The City Planning Commission has revealed plans to make improvements to Lehigh Avenue from Aramingo Avenue to Kensington Avenue in Kensington. Of the three different preliminary concepts that have been made available online for residents to submit feedback, all three feature the reduction of a through lane in each direction and the addition of parking protected bike lanes on the north and south sides of the street.
“The street itself has been a subject for planning for at least 10 years,” said city planner David Fecteau.
Of the three proposals, the first, dubbed “Concept A,” is the “short-term solution,” which consists of merely paint on the streets and delineator posts to protect the bike lanes. While the planning commission has yet to procure cost estimates at this point, Fecteau said it would be the cheapest option of the bunch. The other two proposals are functionally the same as concept A, but are aesthetically different. Concept B moves the bike lane onto the sidewalk, while Concept C keeps it on the street. Concept B, unlike the other two, incorporates a landscaped median. Both Concepts B and C incorporate angled parking between Tulip Street and Aramingo Avenue, but only on the south side of the street.
Fecteau said the decision to remove a through lane in each direction was because of the increasingly residential aspect of the street.
“Because we’re seeing so much more residential development, traffic won’t move as quickly anyway,” he said. “If we’re going to have more people using the road, we might as well slow traffic down a little and accommodate people who choose not to drive.” The travel lanes will also be reduced in width.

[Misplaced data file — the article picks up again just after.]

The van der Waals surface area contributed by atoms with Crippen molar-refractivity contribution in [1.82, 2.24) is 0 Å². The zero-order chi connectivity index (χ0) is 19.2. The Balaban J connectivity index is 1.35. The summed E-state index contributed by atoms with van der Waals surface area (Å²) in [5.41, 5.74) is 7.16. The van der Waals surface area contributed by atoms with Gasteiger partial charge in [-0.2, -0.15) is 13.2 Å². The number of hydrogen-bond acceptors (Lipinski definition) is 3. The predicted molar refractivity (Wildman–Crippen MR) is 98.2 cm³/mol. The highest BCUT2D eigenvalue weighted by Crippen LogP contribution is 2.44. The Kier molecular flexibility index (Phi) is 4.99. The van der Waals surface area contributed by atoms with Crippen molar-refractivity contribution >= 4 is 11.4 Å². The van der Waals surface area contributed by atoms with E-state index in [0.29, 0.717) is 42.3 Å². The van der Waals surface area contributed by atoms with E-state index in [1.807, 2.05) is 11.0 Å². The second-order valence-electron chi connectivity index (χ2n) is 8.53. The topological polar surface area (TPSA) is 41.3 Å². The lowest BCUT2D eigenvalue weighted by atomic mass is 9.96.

If all goes as planned, Lehigh Avenue should be a safer street for pedestrians and cyclists. The street is difficult to cross as it currently stands, said Fecteau.
“It’s tough to get across,” he said. “Cars are making left-hand turns all the time, not paying attention to where people are walking.”
Lehigh Avenue was targeted for improvements because it was designated part of Philadelphia’s high injury network, which consists of the 12 percent of city streets that account for 50 percent of the traffic deaths.
But when will the project be completed? Fecteau wasn’t comfortable speculating.
The original time estimate to have the project completed was three to five years, “but that was before our budget took a hit because of COVID,” he said. For now, the timeline is uncertain.
On Wednesday, the city released a new budget hearings schedule to consider the revised 2021 budget proposal delivered by Mayor Jim Kenney to Council earlier in the month. All hearings will be held remotely using Microsoft Teams. The first budget hearing, which will focus on the city’s proposed Five-Year Financial and Strategic Plan, the Six-Year Capital Budget program, the Mayor’s Office, Community College of Philadelphia and several other funds, will take place on Monday, May 18, beginning at 9:30 a.m. A series of other meetings are scheduled through June that focus on specific parts of the budget. The one focused on planning and development is scheduled for June 1 at 2 p.m.